England: Orthodox pilgrimage to tomb of St. Cedd of Lastingham

Lastingham, North Yorkshire, England, November 16, 2023

Photo: sourozh.org Photo: sourozh.org     

Orthodox clergy and parishioners from the Moscow Patriarchate’s Diocese of Sourozh in England made their annual pilgrimage to the tomb of St. Cedd of Lastingham on Saturday, November 11.

Photo: sourozh.org Photo: sourozh.org     

St. Cedd, a saint of the pre-schism West, was a missionary bishop who spread the faith throughout England in the 7th century. His tomb is located in the crypt of the Anglican Church of the Virgin Mary in Lastingham, which allowed the Orthodox pilgrims to come and celebrate the Divine Liturgy.

The group was led by Fr. Anatoly Vikhrov, who is the rector of four different parishes in the diocesan district of Northern England, and Archpriest Gregory Butler, the diocese reports.

The crypt where St. Cedd was buried. Photo: sourozh.org The crypt where St. Cedd was buried. Photo: sourozh.org     

Frs. Anatoly and Gregory celebrated the Divine Liturgy together in the church, after which a moleben was served in the crypt, where St. Cedd was buried to the right of the chapel altar in 664. The hymns were sung by the diocesan community of St. Cedd of Lastingham in Southgate.

A number of parishioners from various parishes prayed and received the Holy Mysteries of Christ.

After the service, the pilgrims shared a common meal.


Photo: sourozh.org Photo: sourozh.org St. Cedd was a missionary and bishop who spread the faith throughout England during the seventh century.

The eldest of four brothers, all of whom became priests, he was born in 620 into a noble Northumbrian family. At an early age, he began studies at the Lindisfarne Priory, where he became familiar with Irish monasticism. After pursuing further studies in Ireland, he was sent by Bishop Finan of Lindisfarne to evangelize the people of Essex. He baptized many of the locals, built several churches, and founded monasteries in Bradwell-on-Sea and East Tilbury.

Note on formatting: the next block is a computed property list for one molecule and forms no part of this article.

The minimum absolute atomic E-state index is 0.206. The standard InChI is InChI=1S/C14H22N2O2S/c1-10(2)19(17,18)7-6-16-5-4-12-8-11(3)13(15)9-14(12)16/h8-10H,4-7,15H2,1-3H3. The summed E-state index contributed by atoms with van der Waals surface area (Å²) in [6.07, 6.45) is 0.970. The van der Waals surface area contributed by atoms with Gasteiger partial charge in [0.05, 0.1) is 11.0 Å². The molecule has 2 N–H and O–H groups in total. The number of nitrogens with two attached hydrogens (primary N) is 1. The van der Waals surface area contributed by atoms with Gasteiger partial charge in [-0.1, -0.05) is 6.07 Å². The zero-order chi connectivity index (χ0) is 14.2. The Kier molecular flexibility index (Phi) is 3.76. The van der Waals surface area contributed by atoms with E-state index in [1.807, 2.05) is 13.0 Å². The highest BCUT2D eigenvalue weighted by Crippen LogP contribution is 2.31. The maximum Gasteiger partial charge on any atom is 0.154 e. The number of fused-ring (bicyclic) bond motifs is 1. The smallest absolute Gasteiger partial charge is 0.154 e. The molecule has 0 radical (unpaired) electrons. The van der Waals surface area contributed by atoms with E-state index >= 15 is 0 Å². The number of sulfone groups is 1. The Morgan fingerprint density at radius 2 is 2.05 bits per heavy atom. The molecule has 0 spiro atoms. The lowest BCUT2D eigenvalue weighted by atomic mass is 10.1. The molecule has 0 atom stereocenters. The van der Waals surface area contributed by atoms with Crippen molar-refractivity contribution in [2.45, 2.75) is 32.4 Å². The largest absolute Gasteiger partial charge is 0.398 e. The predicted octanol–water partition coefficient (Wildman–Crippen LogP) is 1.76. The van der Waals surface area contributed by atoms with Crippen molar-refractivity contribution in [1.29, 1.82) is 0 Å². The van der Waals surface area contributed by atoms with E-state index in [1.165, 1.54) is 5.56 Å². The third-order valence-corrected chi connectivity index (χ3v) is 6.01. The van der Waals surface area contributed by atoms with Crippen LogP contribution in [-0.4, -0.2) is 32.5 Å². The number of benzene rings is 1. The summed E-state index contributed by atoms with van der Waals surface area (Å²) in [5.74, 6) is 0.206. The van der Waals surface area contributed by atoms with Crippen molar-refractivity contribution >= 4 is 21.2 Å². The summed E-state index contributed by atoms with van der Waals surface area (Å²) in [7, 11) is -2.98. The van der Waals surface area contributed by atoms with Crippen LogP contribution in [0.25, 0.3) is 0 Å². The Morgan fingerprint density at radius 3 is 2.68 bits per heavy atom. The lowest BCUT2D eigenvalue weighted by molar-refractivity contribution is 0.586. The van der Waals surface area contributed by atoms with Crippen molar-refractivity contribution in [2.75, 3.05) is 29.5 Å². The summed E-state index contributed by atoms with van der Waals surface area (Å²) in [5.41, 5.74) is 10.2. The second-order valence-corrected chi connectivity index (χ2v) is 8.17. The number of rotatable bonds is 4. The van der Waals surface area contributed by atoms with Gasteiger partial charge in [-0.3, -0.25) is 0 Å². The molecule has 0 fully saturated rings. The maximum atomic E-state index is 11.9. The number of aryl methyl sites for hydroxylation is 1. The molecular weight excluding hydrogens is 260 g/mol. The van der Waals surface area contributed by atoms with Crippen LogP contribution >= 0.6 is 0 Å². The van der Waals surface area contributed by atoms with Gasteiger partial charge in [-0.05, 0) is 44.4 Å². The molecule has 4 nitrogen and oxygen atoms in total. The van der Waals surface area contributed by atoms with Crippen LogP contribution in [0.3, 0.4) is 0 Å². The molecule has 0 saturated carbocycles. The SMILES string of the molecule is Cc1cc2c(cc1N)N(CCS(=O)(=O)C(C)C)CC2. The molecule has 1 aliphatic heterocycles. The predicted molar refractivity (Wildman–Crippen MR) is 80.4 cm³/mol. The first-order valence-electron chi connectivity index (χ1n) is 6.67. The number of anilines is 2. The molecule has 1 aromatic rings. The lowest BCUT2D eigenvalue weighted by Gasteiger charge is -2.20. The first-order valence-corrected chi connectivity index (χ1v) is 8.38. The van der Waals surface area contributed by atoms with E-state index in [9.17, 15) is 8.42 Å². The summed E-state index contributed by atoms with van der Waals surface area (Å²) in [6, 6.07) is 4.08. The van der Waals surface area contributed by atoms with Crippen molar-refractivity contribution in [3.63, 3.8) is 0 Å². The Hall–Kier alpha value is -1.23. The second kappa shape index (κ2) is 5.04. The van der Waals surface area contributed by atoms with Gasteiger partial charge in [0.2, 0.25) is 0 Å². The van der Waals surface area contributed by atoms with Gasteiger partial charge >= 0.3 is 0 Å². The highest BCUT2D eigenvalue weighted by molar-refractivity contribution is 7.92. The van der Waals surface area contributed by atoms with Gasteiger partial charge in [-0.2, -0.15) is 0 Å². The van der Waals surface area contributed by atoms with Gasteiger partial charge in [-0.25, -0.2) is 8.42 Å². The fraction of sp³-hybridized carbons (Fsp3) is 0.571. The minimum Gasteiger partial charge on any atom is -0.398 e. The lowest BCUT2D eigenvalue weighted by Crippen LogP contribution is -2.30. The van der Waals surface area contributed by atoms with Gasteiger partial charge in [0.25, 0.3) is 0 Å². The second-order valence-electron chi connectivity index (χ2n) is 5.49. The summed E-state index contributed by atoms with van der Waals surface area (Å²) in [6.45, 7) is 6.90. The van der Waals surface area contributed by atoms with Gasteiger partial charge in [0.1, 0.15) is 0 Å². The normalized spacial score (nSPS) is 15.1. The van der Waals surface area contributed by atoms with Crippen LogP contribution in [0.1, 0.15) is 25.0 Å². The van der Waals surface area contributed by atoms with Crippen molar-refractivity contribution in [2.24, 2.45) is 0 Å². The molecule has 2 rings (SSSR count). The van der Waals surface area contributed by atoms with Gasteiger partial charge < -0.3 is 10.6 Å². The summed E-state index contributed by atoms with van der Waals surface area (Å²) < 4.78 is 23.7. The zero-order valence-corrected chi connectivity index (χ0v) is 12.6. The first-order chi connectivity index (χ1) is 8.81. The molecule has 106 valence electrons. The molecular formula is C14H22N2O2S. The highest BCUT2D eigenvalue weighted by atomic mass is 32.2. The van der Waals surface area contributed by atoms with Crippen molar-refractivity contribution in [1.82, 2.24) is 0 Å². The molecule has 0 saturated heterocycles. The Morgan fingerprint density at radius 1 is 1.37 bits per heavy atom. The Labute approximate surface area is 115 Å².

After his consecration to the episcopacy as Bishop of Essex, he reinstated St. Paul’s in London as the main seat of his diocese. He remained fond of his northern homeland and made regular visits there. On one such occasion in 658, he was approached by King Aethelwald of Deira who, finding St. Cedd to be a good and wise man, pressed him to accept a parcel of land at Lastingham in Yorkshire on which to build a monastery. St. Cedd eventually agreed, laying the foundation stones after the parcel had been cleansed through prayer and fasting. He became the first abbot of Lastingham and remained so while still ministering to his flock in Essex.

St. Cedd died in Lastingham during a great plague that also claimed the life of his brother Cynebil. Eventually, he was buried under the altar of a little stone church built at Lastingham in honor of the Mother of God. His relics were later transferred to the Litchfield Cathedral, which had been built by his brother Chad.

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